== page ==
• 8.32% positivity rate in micro-cluster hotspots
  • 7.49% positivity rate outside micro-cluster hotspots
  • 161 New Yorkers died Thursday from COVID-19
  • 8,561 hospitalized
  • 1,475 in ICU
  • 912 intubated

The governor said if hospitalization rates don’t stabilize, some regions could face red-zone designations which would trigger a shutdown similar to the NY PAUSE initiative enacted when the pandemic began.

“If the hospitalization rate continues to climb we are going to close regions,” Gov. Cuomo said. “If hospitals get overwhelmed, you call an ambulance, the ambulance doesn’t come — because there’s no where to take you. That is frightening.”

MORE | What Gov. Cuomo’s ‘surge and flex’ hospital plan means for COVID-19 red zone designations

The governor said there’s only two options currently to reducing hospitalization increases: slowing the spread of the virus, and increasing the vaccine supply, but he said the state can’t increase the vaccine supply because it’s a federally-coordinated effort.

“There are 2.1 million New Yorkers who are health care workers who are eligible for Phase 1a of the vaccine program,” Gov. Cuomo said.

The governor said the percentage of health care workers who have been populated to date is limited due to supply:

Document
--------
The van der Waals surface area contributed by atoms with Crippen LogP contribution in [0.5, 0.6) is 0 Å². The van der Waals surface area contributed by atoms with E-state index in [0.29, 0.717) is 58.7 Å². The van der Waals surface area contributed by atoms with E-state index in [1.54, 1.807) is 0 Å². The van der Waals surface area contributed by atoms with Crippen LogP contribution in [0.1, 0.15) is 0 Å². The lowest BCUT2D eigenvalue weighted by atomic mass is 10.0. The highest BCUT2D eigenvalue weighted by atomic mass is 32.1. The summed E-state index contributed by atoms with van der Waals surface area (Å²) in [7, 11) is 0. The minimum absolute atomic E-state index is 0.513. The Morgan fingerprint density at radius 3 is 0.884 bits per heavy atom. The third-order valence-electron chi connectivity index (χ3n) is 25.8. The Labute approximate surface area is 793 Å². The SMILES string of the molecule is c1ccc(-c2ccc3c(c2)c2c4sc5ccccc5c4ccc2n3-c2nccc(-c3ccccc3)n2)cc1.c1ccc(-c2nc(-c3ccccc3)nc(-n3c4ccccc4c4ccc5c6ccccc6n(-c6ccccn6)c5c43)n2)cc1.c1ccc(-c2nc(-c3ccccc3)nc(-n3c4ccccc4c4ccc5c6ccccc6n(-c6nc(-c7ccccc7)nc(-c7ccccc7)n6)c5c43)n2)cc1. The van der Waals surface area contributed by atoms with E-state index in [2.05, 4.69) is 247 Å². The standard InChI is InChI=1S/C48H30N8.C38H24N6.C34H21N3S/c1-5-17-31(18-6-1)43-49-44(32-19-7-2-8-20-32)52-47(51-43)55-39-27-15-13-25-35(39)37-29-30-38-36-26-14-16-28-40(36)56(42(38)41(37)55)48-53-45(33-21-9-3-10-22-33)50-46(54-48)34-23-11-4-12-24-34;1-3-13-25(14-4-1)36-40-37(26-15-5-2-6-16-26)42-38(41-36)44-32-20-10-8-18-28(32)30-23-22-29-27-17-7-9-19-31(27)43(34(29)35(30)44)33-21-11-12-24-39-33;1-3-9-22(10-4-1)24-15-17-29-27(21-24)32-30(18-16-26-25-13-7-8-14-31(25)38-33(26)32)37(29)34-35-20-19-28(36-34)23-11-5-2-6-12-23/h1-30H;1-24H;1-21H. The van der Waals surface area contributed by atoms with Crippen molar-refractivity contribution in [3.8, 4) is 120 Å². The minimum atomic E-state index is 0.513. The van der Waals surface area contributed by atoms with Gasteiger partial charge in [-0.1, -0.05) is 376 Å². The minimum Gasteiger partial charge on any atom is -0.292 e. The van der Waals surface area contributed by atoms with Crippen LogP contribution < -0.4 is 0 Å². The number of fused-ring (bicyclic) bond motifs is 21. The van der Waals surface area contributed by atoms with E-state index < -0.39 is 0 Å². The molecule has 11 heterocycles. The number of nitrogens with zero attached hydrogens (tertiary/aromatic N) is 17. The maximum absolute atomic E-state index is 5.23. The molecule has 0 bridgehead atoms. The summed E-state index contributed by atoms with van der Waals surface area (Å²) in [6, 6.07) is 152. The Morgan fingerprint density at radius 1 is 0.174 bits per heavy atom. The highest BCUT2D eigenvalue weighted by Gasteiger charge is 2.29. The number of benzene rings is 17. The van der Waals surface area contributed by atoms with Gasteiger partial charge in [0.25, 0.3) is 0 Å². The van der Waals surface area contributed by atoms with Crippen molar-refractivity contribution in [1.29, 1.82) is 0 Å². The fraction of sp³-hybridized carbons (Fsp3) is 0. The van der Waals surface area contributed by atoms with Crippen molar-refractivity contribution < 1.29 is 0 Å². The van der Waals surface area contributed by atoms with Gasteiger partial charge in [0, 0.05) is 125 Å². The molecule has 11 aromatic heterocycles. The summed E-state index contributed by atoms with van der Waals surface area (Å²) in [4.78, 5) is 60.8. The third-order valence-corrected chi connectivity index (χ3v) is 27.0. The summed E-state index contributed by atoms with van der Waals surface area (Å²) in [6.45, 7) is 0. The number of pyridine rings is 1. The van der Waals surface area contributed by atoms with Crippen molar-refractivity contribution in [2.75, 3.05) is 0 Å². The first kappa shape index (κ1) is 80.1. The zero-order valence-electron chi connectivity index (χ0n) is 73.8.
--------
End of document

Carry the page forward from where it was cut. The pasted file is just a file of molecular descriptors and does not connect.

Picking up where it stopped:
“Distribution must be accelerated,” Gov. Cuomo said. “We will add new distribution networks to supplement hospitals.”

The governor said 1,200 pharmacies have committed to help with vaccinations and 500 of them are expected to begin operating next week. The distribution network will distribute vaccines to Phase 1a and Phase 1b population groups, with new providers and hospitals prioritizing health care workers.

The governor asked large union groups — like police, firefighter, teachers unions — to organizer their own administration process for the vaccine, if possible. He said this could help alleviate stress on hospitals and other distribution sites.

“Wherever possible, we want to get those distribution mechanism segregate,” Gov. Cuomo said. “That will free up the distribution process to focus on the largest group in Phase 1b, which is the largest group in the phase, and the group that’s most at-risk: New Yorkers who are 75 -years-old or older.”

MORE | When will the COVID-19 vaccine be available to you? NYS distribution plan explained

The governor said there are approximately 1.4 million New Yorkers 75 and older, and it’s the group that needs vaccination the most.

“This is the group that desperately needs the vaccine,” Gov. Cuomo said. “They have the highest death rate, hospitalization rate, and they are by far the largest group in Phase 1b.